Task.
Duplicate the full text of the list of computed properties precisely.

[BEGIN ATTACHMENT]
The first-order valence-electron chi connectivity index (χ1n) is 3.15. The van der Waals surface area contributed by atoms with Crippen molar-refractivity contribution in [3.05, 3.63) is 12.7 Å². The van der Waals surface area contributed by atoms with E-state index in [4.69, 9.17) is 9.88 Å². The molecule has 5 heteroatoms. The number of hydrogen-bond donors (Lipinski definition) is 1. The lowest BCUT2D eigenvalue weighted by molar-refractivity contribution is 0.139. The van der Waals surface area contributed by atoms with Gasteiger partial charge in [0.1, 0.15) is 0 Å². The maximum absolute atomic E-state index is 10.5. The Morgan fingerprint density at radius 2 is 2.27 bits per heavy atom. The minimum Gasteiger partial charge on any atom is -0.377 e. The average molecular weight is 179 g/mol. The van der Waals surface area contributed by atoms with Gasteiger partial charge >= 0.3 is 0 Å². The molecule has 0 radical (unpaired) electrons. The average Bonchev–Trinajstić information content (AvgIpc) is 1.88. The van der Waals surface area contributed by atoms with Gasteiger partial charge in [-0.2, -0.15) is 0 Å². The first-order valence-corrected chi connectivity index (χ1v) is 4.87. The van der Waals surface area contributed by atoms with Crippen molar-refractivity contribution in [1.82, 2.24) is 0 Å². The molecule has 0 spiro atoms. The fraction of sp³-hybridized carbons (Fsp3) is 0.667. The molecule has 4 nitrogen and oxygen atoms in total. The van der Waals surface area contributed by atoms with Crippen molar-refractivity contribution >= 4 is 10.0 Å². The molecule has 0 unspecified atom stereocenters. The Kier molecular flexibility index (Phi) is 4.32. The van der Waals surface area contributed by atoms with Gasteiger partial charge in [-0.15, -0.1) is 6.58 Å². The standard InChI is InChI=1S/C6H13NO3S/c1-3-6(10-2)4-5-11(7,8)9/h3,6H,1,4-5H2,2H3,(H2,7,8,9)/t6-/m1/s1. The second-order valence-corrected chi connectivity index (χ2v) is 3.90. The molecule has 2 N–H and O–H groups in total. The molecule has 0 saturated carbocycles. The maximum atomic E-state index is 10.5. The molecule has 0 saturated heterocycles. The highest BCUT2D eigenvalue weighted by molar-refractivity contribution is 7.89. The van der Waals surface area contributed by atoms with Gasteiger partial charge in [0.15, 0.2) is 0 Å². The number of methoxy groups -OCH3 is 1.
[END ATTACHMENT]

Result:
The first-order valence-electron chi connectivity index (χ1n) is 3.15. The van der Waals surface area contributed by atoms with Crippen molar-refractivity contribution in [3.05, 3.63) is 12.7 Å². The van der Waals surface area contributed by atoms with E-state index in [4.69, 9.17) is 9.88 Å². The molecule has 5 heteroatoms. The number of hydrogen-bond donors (Lipinski definition) is 1. The lowest BCUT2D eigenvalue weighted by molar-refractivity contribution is 0.139. The van der Waals surface area contributed by atoms with Gasteiger partial charge in [0.1, 0.15) is 0 Å². The maximum absolute atomic E-state index is 10.5. The Morgan fingerprint density at radius 2 is 2.27 bits per heavy atom. The minimum Gasteiger partial charge on any atom is -0.377 e. The average molecular weight is 179 g/mol. The van der Waals surface area contributed by atoms with Gasteiger partial charge >= 0.3 is 0 Å². The molecule has 0 radical (unpaired) electrons. The average Bonchev–Trinajstić information content (AvgIpc) is 1.88. The van der Waals surface area contributed by atoms with Gasteiger partial charge in [-0.2, -0.15) is 0 Å². The first-order valence-corrected chi connectivity index (χ1v) is 4.87. The van der Waals surface area contributed by atoms with Crippen molar-refractivity contribution in [1.82, 2.24) is 0 Å². The molecule has 0 spiro atoms. The fraction of sp³-hybridized carbons (Fsp3) is 0.667. The molecule has 4 nitrogen and oxygen atoms in total. The van der Waals surface area contributed by atoms with Crippen molar-refractivity contribution >= 4 is 10.0 Å². The molecule has 0 unspecified atom stereocenters. The Kier molecular flexibility index (Phi) is 4.32. The van der Waals surface area contributed by atoms with Gasteiger partial charge in [-0.15, -0.1) is 6.58 Å². The standard InChI is InChI=1S/C6H13NO3S/c1-3-6(10-2)4-5-11(7,8)9/h3,6H,1,4-5H2,2H3,(H2,7,8,9)/t6-/m1/s1. The second-order valence-corrected chi connectivity index (χ2v) is 3.90. The molecule has 2 N–H and O–H groups in total. The molecule has 0 saturated carbocycles. The maximum atomic E-state index is 10.5. The molecule has 0 saturated heterocycles. The highest BCUT2D eigenvalue weighted by molar-refractivity contribution is 7.89. The van der Waals surface area contributed by atoms with Gasteiger partial charge in [0.15, 0.2) is 0 Å². The number of methoxy groups -OCH3 is 1.